Here’s why Sadie from Chemical Hearts looks so familiar
25th August 2020

There’s a new high school movie out for anyone who loves their teen drama with a little darkness: Chemical Hearts. Riverdale‘s Lili Reinhart and Euphoria‘s Austin Abrams star in the adaptation of Krystal Sutherland’s young adult novel (via Popsugar). Chemical Hearts, which premiered on Amazon Prime on August 21, tells the story of Henry (Abrams) who becomes fascinated with mysterious new student Grace (Reinhart).

Veteran TV actress Sarah Jones plays Henry’s older sister, Sadie. She described her role to Nude Magazine: “She moved back into their parents’ house while reeling over a divorce due to her ex-husband’s infidelity and working through it all, while reconnecting with her kid brother who isn’t so much of a kid anymore.” If Chemical Hearts viewers think they recognize the actress behind Sadie from somewhere, there are more than a few options. Jones has had recurring roles on a number of TV shows.

Sarah Jones' prolific career

Florida native Sarah Jones got her first recurring TV role on the Showtime series, Huff (via IMDb). Jones starred on four episodes of the show, which also starred Hank Azaria. She kept the momentum going on premium cable shows with HBO’s Big Love, which focused on a polygamist family. Jones played Brynn, a teen dating the family patriarch’s son (via TVFanatic). On Sons of Anarchy, she played Polly Zobelle, the daughter of a white supremacist leader (via Sharp). She starred alongside Breaking Bad‘s Aaron Paul in the Hulu series, The Path. Most recently, Jones starred as astronaut Tracy Stevens in For All Mankind, a science fiction show on AppleTV.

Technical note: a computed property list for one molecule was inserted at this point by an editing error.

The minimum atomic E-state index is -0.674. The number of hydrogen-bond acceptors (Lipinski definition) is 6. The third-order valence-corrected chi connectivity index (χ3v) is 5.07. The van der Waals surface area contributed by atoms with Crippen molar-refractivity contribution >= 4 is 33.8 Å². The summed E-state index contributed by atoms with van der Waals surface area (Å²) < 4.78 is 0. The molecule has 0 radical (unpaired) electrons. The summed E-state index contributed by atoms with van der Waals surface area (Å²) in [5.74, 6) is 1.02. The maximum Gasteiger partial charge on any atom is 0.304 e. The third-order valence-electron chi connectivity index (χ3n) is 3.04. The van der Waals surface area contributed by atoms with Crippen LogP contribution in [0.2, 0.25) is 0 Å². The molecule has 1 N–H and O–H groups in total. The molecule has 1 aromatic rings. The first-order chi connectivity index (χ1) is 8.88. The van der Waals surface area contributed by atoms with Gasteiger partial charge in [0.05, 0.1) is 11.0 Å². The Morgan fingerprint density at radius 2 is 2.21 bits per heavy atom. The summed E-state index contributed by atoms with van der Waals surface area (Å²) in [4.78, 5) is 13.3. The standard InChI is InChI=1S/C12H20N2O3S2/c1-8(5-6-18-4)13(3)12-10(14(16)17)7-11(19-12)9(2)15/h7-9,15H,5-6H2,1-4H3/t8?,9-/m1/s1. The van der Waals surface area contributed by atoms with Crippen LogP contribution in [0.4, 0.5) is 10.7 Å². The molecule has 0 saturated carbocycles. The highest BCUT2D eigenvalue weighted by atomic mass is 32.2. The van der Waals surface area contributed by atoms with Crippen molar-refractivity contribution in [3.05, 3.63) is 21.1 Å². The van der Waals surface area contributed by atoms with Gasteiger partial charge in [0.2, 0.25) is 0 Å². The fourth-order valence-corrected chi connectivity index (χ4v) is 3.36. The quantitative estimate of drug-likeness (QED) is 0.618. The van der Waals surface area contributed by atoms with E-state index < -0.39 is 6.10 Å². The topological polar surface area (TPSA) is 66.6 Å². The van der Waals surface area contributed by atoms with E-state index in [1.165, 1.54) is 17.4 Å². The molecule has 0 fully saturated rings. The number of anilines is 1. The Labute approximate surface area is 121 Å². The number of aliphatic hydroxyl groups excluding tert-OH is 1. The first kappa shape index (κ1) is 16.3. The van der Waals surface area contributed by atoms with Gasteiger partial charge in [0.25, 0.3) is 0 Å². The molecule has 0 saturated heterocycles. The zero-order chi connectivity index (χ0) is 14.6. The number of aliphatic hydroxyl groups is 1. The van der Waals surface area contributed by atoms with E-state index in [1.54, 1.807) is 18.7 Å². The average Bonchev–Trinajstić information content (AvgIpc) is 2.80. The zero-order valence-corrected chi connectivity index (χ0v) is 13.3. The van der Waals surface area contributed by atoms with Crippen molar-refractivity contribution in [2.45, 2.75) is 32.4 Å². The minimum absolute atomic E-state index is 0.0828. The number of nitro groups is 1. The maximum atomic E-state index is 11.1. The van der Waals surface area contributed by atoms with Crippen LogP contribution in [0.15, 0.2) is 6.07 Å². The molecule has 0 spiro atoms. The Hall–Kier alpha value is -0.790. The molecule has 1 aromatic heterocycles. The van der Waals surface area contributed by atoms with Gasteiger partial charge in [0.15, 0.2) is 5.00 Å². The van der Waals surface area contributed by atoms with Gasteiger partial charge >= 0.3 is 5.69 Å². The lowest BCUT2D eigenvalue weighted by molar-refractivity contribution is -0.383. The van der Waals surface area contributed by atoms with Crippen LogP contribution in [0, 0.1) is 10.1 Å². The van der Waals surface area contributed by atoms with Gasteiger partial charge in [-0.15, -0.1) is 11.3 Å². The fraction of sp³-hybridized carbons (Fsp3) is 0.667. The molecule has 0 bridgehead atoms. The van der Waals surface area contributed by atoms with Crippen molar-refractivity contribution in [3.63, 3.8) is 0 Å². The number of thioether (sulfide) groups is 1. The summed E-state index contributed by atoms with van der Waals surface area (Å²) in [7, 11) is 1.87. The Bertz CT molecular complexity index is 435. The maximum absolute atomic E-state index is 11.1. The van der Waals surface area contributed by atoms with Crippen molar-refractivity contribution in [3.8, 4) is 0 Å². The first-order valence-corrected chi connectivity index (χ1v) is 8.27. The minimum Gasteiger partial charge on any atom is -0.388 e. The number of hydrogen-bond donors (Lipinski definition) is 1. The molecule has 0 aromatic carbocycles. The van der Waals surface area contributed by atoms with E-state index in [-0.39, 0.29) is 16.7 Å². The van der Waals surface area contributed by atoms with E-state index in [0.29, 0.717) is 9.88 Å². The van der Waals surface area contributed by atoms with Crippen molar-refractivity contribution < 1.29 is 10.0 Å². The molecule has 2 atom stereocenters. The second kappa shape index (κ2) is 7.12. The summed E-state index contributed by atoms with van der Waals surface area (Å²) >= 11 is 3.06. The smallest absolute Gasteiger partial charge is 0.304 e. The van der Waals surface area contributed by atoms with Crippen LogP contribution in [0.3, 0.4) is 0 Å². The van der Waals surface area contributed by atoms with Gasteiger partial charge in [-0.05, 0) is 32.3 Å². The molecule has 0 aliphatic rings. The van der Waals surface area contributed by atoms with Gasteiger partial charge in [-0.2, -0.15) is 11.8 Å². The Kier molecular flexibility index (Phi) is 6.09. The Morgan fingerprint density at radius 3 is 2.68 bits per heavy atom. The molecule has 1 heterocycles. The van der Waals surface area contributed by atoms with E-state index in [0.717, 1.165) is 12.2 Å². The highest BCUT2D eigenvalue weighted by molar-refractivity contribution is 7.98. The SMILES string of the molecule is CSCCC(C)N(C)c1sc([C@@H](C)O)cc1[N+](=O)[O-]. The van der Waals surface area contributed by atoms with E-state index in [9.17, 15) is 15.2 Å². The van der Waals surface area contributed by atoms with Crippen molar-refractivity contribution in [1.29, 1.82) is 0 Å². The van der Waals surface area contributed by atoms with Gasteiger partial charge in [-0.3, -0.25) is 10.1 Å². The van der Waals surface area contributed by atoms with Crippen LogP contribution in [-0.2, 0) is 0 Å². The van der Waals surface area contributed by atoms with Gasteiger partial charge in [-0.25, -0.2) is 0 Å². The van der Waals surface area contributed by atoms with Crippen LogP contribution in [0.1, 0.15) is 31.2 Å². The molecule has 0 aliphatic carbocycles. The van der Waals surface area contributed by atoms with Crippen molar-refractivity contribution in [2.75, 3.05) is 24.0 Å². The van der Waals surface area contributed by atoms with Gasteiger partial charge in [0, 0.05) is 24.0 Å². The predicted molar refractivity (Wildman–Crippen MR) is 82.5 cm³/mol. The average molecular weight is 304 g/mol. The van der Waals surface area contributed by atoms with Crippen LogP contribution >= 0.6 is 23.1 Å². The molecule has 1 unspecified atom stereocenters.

Jones told Pibe Magazine she was inspired to act by Charlize Theron. “My impression of ‘blonde actress’ roles were that they were essentially objectified archetypes more often than not — just a lot of projection without a lot of substance beyond what the actress personally brought to it, ya know?” Jones said. “Then Charlize Theron comes along, tells a story about a murderer, not only from the perspective of a serial killer, but from the female perspective as well…It was revolutionary for me.”

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